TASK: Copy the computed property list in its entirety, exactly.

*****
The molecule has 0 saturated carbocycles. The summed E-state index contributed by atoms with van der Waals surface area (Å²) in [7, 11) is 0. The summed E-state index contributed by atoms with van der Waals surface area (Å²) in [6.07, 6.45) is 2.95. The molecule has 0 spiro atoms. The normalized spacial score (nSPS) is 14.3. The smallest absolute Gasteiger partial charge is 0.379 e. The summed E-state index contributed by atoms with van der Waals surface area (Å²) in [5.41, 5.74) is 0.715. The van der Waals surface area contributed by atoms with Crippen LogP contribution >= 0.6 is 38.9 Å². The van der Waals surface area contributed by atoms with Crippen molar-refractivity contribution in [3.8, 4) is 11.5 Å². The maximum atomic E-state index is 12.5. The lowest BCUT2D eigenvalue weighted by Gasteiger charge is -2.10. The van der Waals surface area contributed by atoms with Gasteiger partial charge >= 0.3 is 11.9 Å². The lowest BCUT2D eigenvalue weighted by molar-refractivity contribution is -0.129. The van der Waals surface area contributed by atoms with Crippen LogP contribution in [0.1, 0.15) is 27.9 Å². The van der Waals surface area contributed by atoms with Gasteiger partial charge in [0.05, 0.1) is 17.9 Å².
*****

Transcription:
The molecule has 0 saturated carbocycles. The summed E-state index contributed by atoms with van der Waals surface area (Å²) in [7, 11) is 0. The summed E-state index contributed by atoms with van der Waals surface area (Å²) in [6.07, 6.45) is 2.95. The molecule has 0 spiro atoms. The normalized spacial score (nSPS) is 14.3. The smallest absolute Gasteiger partial charge is 0.379 e. The summed E-state index contributed by atoms with van der Waals surface area (Å²) in [5.41, 5.74) is 0.715. The van der Waals surface area contributed by atoms with Crippen LogP contribution >= 0.6 is 38.9 Å². The van der Waals surface area contributed by atoms with Crippen molar-refractivity contribution in [3.8, 4) is 11.5 Å². The maximum atomic E-state index is 12.5. The lowest BCUT2D eigenvalue weighted by Gasteiger charge is -2.10. The van der Waals surface area contributed by atoms with Gasteiger partial charge >= 0.3 is 11.9 Å². The lowest BCUT2D eigenvalue weighted by molar-refractivity contribution is -0.129. The van der Waals surface area contributed by atoms with Crippen LogP contribution in [0.1, 0.15) is 27.9 Å². The van der Waals surface area contributed by atoms with Gasteiger partial charge in [0.05, 0.1) is 17.9 Å².